The question of how Indian buffalo meat imports to Indonesia may impact Australian cattle and beef exports to the country is about to be put to the test, it seems.
The first shipment of Indian buffalo meat recently arrived in the country, and the Indonesian Government’s procurement agency Bulog has just announced that it has now signed an agreement to import a total of 80,000 tonnes of buffalo meat from India in 2016.
As has been well documented in recent months, the Indonesian government recently relaxed the restrictions it places on importing beef from countries affected by foot and mouth disease in order to improve its access to cheaper meat.
Indonesia is hoping to increase supply and bring down beef prices for consumers, which have risen on the back of restrictions placed by the Government on beef and cattle imports in recent years.
At the same time as it is opening its borders to beef from more sources, the Indonesian Government is also trying to improve self-sufficiency of beef production in Indonesia, offering incentives to importers to bring in more breeding cattle.
Bulog procurement director Wahyu told Indonesian media on Friday a new deal with India would bring Indonesia’s total buffalo meat imports to 80,000 tonnes in 2016.
President Joko Widodo has said he wants fresh beef to cost around 80,000 rupiah per kilogram.
Indonesian trade ministry data suggests beef currently costs around 115,000 rupiah per kilogram.
The first shipment of about 720 tonnes of buffalo meat from India recently arrived in the country.
Bulog expects the remainder of the first 10,000 tonne order to be imported by the end of September.
Bulog is selling the Indian buffalo meat for 65,000 per kg at a consumer level.
The buffalo meat will be sold in traditional markets in Greater Jakarta. Bulog has specified that market vendors can only buy the meat from several associations which have agreed to partner with it in order to distribute the imported buffalo meat and keep the price under control.
These included the Indonesian Beef Traders Association (Apdasi), the Indonesian Meat Importers Association (Aspidi) and the Indonesian Meat Distributors Association (ADDI).
Apart from the aforementioned scheme, the Jakarta Post said Bulog planned to sell the buffalo meat directly to the market in a bid to prevent vendors selling the commodity above the threshold price.
Bulog staged a media event in its main hall last Friday where it gave hundreds of its employees the opportunity to taste various dishes made from buffalo meat imported from India.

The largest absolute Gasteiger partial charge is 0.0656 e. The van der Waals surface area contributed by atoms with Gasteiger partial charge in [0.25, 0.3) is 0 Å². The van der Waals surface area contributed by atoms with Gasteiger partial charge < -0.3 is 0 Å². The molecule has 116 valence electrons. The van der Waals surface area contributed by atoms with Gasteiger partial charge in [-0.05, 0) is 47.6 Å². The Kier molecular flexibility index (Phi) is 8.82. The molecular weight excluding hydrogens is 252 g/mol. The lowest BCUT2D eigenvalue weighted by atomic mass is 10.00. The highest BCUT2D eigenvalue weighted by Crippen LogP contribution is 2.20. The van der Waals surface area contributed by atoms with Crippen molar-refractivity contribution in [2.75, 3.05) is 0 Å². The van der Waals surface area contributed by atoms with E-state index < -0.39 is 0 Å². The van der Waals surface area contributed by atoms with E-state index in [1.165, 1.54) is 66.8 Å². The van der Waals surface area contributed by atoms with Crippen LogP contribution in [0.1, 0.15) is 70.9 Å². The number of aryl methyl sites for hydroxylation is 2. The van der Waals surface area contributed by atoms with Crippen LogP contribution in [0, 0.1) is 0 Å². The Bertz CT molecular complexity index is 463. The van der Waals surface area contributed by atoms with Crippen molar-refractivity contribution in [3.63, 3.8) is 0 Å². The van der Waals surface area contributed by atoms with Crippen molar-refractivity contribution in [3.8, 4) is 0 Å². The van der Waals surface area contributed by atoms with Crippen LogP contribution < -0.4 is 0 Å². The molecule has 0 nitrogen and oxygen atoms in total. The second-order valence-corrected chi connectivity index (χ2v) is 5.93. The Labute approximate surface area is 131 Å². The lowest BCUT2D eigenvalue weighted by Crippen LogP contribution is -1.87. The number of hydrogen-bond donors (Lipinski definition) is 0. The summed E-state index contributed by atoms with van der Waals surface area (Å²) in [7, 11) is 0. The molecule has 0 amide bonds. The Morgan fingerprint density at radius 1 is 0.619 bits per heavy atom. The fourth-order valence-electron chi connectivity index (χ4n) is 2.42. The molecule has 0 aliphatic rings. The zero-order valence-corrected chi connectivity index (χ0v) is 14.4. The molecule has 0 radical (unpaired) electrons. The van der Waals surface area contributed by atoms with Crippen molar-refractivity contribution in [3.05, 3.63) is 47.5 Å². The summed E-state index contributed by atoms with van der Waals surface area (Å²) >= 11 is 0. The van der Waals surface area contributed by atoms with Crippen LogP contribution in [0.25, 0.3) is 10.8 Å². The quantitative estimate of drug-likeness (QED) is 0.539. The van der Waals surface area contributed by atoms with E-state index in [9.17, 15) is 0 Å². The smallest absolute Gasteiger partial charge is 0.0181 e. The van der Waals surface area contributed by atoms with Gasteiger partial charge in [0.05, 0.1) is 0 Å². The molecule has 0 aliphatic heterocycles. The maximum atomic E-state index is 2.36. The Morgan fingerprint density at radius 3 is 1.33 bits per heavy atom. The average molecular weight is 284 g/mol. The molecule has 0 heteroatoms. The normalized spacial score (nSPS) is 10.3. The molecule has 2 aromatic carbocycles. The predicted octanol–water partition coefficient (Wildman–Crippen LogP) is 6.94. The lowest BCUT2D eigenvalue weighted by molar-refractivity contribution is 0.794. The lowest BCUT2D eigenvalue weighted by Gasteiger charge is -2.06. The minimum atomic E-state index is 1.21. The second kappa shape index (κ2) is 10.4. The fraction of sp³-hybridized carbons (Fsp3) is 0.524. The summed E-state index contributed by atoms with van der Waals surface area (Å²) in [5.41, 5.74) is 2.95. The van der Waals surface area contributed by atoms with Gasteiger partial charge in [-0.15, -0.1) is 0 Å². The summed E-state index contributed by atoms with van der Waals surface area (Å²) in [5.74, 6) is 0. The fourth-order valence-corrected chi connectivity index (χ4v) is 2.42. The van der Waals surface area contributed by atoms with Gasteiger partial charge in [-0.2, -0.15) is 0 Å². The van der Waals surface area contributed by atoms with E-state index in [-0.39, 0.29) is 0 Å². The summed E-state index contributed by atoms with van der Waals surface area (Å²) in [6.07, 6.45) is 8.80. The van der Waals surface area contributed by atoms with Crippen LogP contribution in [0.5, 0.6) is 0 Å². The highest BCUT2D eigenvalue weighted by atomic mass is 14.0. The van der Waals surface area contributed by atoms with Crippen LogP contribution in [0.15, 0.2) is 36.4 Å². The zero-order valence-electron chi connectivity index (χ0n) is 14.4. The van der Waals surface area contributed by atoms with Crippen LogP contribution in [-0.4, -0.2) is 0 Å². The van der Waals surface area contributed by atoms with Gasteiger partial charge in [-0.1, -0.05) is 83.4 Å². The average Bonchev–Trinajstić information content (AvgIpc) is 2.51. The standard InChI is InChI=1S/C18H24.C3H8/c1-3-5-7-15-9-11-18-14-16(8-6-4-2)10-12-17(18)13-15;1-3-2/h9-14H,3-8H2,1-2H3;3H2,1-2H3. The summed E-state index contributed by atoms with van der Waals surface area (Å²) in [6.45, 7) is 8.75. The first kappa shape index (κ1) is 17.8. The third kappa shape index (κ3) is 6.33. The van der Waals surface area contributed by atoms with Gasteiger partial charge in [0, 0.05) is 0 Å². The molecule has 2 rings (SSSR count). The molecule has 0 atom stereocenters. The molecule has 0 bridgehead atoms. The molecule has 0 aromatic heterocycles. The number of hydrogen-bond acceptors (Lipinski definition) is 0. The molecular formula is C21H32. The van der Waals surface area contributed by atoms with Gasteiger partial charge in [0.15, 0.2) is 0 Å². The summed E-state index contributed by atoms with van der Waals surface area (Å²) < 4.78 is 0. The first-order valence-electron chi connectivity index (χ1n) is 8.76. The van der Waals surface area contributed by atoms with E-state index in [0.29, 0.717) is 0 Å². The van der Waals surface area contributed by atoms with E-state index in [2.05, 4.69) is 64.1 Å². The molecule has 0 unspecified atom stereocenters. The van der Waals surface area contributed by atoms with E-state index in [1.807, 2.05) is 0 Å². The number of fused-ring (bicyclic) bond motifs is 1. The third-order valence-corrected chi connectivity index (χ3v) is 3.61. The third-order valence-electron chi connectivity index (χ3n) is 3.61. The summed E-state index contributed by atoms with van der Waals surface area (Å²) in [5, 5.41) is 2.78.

The Jakarta Post said the Indonesian government was confident it could convince the public to use buffalo meat, given several regions in the country already eat buffalo-based meals.
In Kudus, Central Java, people use buffalo meat to make traditional dishes such as soto Kudus (soup) and sate Kudus. Buffalo meat is also suitable for making the well-known rendang (beef simmered in coconut milk and spices), a traditional dish from Padang in West Sumatra.
“Buffalo meat can serve as an alternative commodity, which is healthy and cheap,” Bulog president director Djarot Kusumayakti told reporters.
Renowned chef Chandra Yudasswara, who cooked buffalo-based dishes including stew, lasagna and steak at the event on Friday, said there was no real difference between buffalo meat and beef, as both of them required slow-cooking techniques.
He said, however, that it would take time for the government to convince the public to consume buffalo meat, saying “it is likely to be difficult for people to move on from consuming beef”.
Indonesia was the fifth largest export market for Australian boxed beef and the biggest market for Australian live cattle in 2015.
In 2015, Australian beef exports to the market declined to 39,134 tonnes swt (down 26pc from 2014), while live cattle exports in 2015-16 financial year totalltd 566,000 head, down from 740,000 head in 2014-15.
The writing is about to go on the wall, unfortunately the demand for live cattle into Indonesia will decline as more Indian buffalo/beef is imported as this product makes ideal meals such as Bukso and rendang. See what has happened in the Philippines and Malaysia. The winner of sorts out of this could be AA Co which has an abattoir which could handle product that was once destined for Indonesia if these animals can be grown to abattoir entry weights in northern Australia.
With the world price of beef keep going up, the demand for cheaper beef/buffalo meat from India will also escalate. No government can deprive their population of food or specific food for long, except on religious grounds. Indonesia has the largest population of Muslim and Islam indirectly has encourages the consumption of beef through their religious sacrifices during the Haj and Qurban. Muslim are forbidden to consume pork,. Other than these reasons there is always a question of whether Politicians are involved. There is a huge opportunity to make money from the importation of beef/buffalo from India especially if the item is a control item. In all reality the importation of Indian Beef would increase dramatically and Australian Beef would be a product for the niche market. The prime example is Malaysia.